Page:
The Sixteenth Gyalwa Karmapa
The Sixteenth Gyalwa Karmapa, Rangjung Rikpe Dorje, was born in the kingdom of De-ge, in eastern Tibet, in 1923, as the son of a noble family called A-toop. Having received predictions that she would bear a great bodhisattva son, his mother had gone to stay in a holy cave, once used by Guru Rinpoche, where she waited to give birth. It is said that, at one point at the very end of the pregnancy, the future Karmapa disappeared entirely from his mother's womb for a whole day. He was to do many such things in his life which would confound materialists and doctors, as witnessed by physicians in the Chicago hospital, where he eventually died. The day of his birth, his mother returned to normal pregnancy size and soon gave birth to him. Those present heard him say to his mother that he would be leaving. Water in offering bowls there turned to milk. Realising that she had indeed given birth to a great bodhisattva, she pretended to have had a daughter, to protect the child through secrecy.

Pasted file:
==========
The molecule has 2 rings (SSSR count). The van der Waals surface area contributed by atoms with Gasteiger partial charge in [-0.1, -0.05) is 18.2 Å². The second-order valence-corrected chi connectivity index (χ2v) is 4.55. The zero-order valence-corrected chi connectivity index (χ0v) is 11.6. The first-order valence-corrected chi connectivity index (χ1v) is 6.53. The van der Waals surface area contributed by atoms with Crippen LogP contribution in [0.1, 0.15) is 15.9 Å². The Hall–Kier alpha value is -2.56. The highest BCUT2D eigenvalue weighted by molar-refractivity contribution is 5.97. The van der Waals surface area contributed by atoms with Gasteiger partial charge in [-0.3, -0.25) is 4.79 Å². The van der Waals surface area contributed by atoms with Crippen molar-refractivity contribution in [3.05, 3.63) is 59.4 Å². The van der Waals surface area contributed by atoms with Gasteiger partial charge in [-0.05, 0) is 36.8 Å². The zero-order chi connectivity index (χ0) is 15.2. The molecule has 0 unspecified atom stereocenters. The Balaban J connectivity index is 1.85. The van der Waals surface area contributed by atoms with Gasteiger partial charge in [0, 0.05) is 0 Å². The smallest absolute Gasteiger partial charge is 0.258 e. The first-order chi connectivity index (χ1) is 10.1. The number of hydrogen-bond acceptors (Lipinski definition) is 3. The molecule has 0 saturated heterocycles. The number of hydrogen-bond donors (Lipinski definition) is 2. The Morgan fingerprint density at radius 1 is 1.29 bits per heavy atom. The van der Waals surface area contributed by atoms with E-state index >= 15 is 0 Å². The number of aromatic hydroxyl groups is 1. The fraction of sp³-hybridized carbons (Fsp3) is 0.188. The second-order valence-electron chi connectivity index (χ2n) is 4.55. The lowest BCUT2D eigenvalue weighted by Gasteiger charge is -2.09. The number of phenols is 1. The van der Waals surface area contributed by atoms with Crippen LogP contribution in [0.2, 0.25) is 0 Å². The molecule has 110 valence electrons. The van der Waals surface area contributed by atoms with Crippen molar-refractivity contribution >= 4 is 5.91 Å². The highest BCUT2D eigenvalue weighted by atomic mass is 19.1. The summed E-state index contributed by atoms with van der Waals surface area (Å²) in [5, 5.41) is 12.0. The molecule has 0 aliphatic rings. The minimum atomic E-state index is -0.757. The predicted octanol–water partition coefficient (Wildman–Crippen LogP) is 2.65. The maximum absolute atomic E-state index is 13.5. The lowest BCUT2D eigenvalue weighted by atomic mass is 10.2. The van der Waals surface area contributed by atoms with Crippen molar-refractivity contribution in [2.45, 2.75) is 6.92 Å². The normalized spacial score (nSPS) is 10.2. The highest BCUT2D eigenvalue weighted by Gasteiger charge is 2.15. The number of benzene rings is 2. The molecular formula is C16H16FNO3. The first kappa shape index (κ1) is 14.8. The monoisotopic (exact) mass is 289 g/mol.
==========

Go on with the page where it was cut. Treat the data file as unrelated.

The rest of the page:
The Eleventh Tai Situpa, one of the most eminent lamas of the Kagyu tradition, soon recognised the A-toop child as being the new Gyalwa Karmapa and sought confirmation from HH the Dalai Lama. The details of the birth coincided properly with those of a prediction letter entrusted by the Fifteenth Karmapa to his attendant. Meanwhile, the child received his first ordination and bodhisattva vows from the Tai Situpa and from Palpung Kongtrul Rinpoche: his predecessor's two foremost disciples. Eventually, the Dalai Lama gave his aknowledgement. The boy was eight years old and still residing in the De-ge kingdom, when he received the Vajra Crown and ceremonial robes of the Karmapa, brought to him from Tsurphu. He visited Palpung monastery, stopping to bless the famous De-ge monastic printing works on the way, and was enthroned there, as the Sixteenth Karmapa, Rangjung Rikpe Dorjé, by Palpung's chief abbot, the Tai Situpa, who shortly afterwards accompanied him on the long journey to the seat of the Karmapas at Tsurphu, in central Tibet, where the new incarnation was greeted by Gyaltsab Rinpoche, Palpung Kongtrul and Pawo Rinpoche.Tsurphu is close to Lhasa. Soon after his arrival, the Karmapa was received by the Thirteenth Dalai Lama, who performed the "hair-cutting" ceremony. While so doing, the Dalai Lama had a vision of the celestial bodhisattva crown on the Karmapa's head. After this ceremony, the Karmapa was given a second enthronement, at Tsurphu, by the Tai Situpa and the Head of the Drukpa Kagyu school. He then studied for some years under Gongkar Rinpoche, an extremely erudite scholar who had mastered the entire tripitaka and who recorded several stories of former lifes told to him by the young Karmapa. It was a great loss that these stories remained with him in Tibet at the time of the troubles. He never escaped and the records were lost.